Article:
Anna Ford Attacks BBC Director General Mark Thompson Over Alleged Ageism

Posted: 18/03/2012 06:42 Updated: 18/03/2012 08:32   PA

Anna Ford Bbc Ageism

Former newsreader Anna Ford has waded into the debate about ageism on television, accusing the BBC of "tokenism" and taking a swipe at Director-General Mark Thompson.

Appearing on Radio 4's Desert Island Discs, she told host Kirsty Young she would not go back in front of the camera.

When Young asked her about Mr Thompson's recent comments regretting the lack of older women on television, Ford said: "It's a bit late, isn't it? He's been here for a long time, he hasn't done a lot about it."

The issue came to a head at the corporation last year when former Countryfile presenter Miriam O'Reilly won an age discrimination case against the BBC after being rejected for a role on a revamped version of the show.

Ford said: "They have asked people like Julia Somerville back and I did bump into her recently and said 'Congratulations, I'm really pleased that you've taken this job' and she said 'Yes, I know, but I've only got 24 days a year on my contract'. It seems to me tokenism."

Ford, who read the news at ITN as well as the BBC in a long career, also discussed the early death of her husband, cartoonist Mark Boxer.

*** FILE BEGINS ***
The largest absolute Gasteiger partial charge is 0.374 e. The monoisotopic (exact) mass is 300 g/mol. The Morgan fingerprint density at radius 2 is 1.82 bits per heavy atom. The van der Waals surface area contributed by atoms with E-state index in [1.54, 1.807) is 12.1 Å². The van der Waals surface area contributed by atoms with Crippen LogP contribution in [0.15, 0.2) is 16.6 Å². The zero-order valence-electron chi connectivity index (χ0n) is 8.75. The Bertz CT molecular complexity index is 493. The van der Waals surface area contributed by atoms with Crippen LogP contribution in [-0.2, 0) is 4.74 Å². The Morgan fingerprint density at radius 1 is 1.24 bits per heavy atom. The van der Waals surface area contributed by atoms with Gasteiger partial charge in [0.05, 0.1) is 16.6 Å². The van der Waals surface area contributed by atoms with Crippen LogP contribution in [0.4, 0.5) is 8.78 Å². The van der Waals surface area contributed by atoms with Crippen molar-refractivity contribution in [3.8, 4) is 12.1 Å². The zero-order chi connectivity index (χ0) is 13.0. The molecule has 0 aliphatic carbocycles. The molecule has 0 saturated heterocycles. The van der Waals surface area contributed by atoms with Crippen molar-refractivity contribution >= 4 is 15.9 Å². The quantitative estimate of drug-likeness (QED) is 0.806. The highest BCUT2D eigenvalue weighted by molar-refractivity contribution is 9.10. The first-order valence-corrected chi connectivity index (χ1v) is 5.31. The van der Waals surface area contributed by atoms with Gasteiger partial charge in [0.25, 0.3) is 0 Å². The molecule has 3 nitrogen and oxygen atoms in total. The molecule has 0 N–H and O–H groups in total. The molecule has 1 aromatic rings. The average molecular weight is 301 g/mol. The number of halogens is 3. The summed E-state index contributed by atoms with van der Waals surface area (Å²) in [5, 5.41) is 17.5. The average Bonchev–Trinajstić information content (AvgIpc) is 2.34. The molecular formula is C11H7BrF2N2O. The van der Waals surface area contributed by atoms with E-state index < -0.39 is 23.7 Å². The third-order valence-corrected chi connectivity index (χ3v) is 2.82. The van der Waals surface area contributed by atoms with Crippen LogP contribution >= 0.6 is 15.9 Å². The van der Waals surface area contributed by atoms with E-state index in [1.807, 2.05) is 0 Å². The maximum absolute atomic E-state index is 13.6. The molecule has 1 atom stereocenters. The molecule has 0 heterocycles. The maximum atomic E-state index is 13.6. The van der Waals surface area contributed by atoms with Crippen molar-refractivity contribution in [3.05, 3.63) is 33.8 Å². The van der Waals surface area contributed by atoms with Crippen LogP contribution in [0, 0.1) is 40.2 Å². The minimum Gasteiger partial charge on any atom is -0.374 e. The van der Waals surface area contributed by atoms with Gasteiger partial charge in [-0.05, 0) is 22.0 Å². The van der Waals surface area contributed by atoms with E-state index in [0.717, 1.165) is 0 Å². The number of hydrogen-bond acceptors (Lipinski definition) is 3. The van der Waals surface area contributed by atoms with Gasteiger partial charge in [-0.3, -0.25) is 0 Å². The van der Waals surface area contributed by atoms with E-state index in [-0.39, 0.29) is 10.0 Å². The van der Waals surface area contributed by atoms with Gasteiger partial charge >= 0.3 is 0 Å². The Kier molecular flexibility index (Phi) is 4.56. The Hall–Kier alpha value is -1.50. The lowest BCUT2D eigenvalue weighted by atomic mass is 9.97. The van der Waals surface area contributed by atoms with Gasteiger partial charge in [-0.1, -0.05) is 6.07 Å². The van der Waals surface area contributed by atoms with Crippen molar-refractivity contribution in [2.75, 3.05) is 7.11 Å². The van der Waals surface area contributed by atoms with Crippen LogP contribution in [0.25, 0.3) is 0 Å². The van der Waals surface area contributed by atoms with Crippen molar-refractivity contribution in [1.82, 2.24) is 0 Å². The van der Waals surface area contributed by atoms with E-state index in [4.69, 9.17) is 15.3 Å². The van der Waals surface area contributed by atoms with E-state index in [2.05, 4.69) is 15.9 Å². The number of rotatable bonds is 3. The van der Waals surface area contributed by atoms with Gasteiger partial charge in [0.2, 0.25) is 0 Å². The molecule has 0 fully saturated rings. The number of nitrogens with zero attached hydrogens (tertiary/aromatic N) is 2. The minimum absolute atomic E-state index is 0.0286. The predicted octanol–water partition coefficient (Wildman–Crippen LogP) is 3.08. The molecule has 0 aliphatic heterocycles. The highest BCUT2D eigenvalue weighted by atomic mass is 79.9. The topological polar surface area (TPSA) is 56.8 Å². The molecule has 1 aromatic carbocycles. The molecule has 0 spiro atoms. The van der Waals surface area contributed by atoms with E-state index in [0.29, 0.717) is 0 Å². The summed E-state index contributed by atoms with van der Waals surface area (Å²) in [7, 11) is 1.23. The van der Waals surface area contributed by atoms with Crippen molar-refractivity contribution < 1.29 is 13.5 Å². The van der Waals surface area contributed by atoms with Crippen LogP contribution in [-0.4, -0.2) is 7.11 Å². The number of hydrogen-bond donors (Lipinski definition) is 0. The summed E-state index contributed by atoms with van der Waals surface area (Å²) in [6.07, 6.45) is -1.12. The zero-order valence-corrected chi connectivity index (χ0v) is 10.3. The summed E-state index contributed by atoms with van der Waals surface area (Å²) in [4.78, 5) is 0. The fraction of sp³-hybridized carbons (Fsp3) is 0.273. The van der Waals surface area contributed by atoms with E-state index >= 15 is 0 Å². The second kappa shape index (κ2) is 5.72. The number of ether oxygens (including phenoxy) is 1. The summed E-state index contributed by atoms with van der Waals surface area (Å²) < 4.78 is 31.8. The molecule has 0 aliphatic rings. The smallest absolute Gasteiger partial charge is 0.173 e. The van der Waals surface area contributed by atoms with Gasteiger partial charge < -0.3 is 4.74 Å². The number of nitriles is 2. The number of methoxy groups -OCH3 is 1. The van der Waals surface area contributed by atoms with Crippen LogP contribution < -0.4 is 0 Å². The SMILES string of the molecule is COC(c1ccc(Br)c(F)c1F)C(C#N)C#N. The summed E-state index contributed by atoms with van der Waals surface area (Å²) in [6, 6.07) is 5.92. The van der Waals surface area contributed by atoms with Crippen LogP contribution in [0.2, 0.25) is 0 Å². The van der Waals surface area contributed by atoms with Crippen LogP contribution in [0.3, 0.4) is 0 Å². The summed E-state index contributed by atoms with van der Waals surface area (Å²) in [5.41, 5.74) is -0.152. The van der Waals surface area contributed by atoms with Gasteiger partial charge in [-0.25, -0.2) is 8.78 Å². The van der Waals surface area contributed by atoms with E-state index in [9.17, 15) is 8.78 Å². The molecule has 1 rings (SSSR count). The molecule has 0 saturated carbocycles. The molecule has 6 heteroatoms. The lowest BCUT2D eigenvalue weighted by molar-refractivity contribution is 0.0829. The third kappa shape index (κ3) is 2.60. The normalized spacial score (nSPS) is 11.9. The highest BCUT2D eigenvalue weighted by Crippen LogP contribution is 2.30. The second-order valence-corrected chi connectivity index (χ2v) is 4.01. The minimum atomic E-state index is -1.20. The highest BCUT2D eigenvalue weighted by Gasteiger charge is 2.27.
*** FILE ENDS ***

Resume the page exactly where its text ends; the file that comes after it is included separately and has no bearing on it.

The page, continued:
She said: "We'd just really got to know each and we were settling down in this wonderful house in west London and everything was wonderful so to have that whipped away was about the worst thing that could possibly happen to you and yet you cope with it because you've got to."

She also discussed her spat with novelist Martin Amis whom she accused - in an open letter to The Guardian - of neglecting his role as a godfather to her daughter after Boxer's death.

Ford said the letter was one of her "occasional bursts of spontaneity" and revealed that Amis had written "an extremely nice letter" to her daughter afterwards.

Ford, who famously inspired fellow newsreader Reginald Bosanquet to write her love poems while the pair were on air, said she was not "completely happy alone".

She said: "One of the difficulties of being famous is that the wrong men feel able to approach you and the right men wouldn't dream of approaching you because they think 'She'd never look at me' whereas I probably would."

Ford, a clergyman's daughter, declined to take the Bible which is routinely given to castaways and opted to take a book of poetry.

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Filed by Chris Wimpress  |